Where is all this garbage coming from? Some comes from the fishing industry. Abandoned fishing nets are dangerous to sea life and are estimated to make up about 10 percent of the trash in the oceans. Somewhere around another 10 percent is from the shipping industry. Accidents at sea cause entire shipping containers full of goods to be overturned into the ocean. The world’s military ships and recreational boaters are to blame for a percentage of the garbage too. But much of the trash comes from land. The 2011 tsunami in Japan has added to the ocean debris. Beachgoers that leave behind trash and belongings in the sand also are to blame. And all of the plastic that we use, from laundry detergent bottles and toothbrushes to grocery sacks, typically gets tossed into a landfill. Winds blow and carry trash into streams and rivers, or blow out of garbage trucks and eventually blow offshore. It can take six years for trash from the west coast of the United States to make it to the Western Pacific Garbage Patch. It takes about a year for trash from Asia to reach the Eastern Pacific Garbage Patch. Regardless of the time at sea, plastic does not disintegrate. Microbes, which are responsible for biodegrading most materials, do not consider plastic as food. Plastic does, however, photodegrade. That means it breaks down in the sunlight. Most non-plastic trash will settle down to the ocean floor. Plastic, however, floats and is carried along the currents, exposed to the sun all the while.

Because the plastic breaks down in ever-smaller pieces, by the time it reaches the Great Pacific Garbage Patch, most of it is no longer identifiable. The garbage patches cannot even be seen from aerial photos, because the pieces are so small and many float below the surface of the ocean. This aspect also makes cleaning up the patches almost impossible. The currents change with the seasons, making even the size and shape of the garbage patches hard to measure and their locations tough to pinpoint. Scooping up the plastic with nets would also remove at least as many plankton as plastic pieces from the ocean, and plankton are the foundation of the marine food chain. In fact, seabirds such as albatrosses often think the plastic is plankton or other food, and they feed it to their chicks. Many thousands of albatross chicks are killed every year by ingesting large amounts of the tiny pieces of plastic. The plastics can also contain hazardous toxins from the colorants and plasticizers used to produce them. They also absorb toxins already in the ocean, concentrating them and introducing them to our food supply when we eat fish that has eaten plastic. Science has many questions yet to answer about the Great Pacific Garbage Patch and other marine garbage patches, but everyone is clear on one point. Plastics do not belong in our oceans.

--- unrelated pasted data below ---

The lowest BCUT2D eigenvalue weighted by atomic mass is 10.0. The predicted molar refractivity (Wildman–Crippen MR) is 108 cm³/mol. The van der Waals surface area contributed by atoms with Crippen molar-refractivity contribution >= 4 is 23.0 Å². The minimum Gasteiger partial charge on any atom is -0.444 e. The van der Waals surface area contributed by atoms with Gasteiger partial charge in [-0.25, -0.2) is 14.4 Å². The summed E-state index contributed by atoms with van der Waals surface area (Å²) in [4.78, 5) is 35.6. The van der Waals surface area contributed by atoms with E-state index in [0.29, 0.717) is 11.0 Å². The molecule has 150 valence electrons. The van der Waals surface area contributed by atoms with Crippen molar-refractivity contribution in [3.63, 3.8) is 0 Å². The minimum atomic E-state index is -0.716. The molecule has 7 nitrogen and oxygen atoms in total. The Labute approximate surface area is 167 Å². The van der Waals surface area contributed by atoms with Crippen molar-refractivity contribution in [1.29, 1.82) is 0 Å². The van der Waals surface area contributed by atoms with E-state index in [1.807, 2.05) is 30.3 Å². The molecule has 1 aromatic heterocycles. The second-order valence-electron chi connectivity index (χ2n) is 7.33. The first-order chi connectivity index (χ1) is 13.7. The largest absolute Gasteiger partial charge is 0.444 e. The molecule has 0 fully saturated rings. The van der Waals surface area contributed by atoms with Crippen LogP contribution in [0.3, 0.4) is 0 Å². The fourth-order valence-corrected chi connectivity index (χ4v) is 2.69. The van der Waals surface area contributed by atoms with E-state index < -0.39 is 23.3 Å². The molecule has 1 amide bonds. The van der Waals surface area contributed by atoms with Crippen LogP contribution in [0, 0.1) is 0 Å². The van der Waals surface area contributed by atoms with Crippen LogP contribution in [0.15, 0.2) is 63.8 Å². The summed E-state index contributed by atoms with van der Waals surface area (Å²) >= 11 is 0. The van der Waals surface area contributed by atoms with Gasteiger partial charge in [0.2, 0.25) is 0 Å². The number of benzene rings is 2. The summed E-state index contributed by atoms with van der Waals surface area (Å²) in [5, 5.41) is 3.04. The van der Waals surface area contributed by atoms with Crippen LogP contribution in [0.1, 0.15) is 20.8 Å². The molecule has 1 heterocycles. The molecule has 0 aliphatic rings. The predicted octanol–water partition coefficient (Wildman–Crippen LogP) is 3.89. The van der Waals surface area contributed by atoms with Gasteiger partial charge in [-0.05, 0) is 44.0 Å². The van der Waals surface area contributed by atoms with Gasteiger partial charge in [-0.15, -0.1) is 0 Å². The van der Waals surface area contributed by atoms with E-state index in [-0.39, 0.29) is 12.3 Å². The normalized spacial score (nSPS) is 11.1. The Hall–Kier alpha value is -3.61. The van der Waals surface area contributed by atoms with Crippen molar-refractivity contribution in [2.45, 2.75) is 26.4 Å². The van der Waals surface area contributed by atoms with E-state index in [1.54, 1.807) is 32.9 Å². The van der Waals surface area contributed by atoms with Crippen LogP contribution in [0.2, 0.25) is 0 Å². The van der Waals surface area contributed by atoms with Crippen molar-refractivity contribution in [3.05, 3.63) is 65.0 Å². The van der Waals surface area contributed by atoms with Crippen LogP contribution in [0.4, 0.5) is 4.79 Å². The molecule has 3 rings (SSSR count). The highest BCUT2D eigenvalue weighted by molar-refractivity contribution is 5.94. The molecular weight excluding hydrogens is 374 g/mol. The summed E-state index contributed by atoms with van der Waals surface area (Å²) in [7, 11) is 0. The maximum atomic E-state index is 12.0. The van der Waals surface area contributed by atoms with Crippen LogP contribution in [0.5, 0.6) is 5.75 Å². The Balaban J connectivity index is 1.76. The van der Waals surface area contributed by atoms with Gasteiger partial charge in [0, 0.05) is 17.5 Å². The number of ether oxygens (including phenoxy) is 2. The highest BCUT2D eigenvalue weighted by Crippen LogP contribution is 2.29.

1. Any attempt to clean up the Great Pacific Garbage Patch would be extremely costly and almost impossible. Also, no country wants to be solely responsible for the task since the trash is not within the boundary of any nation. What actions can every person take to prevent more trash from making it to the ocean, even if they do not live by a coast?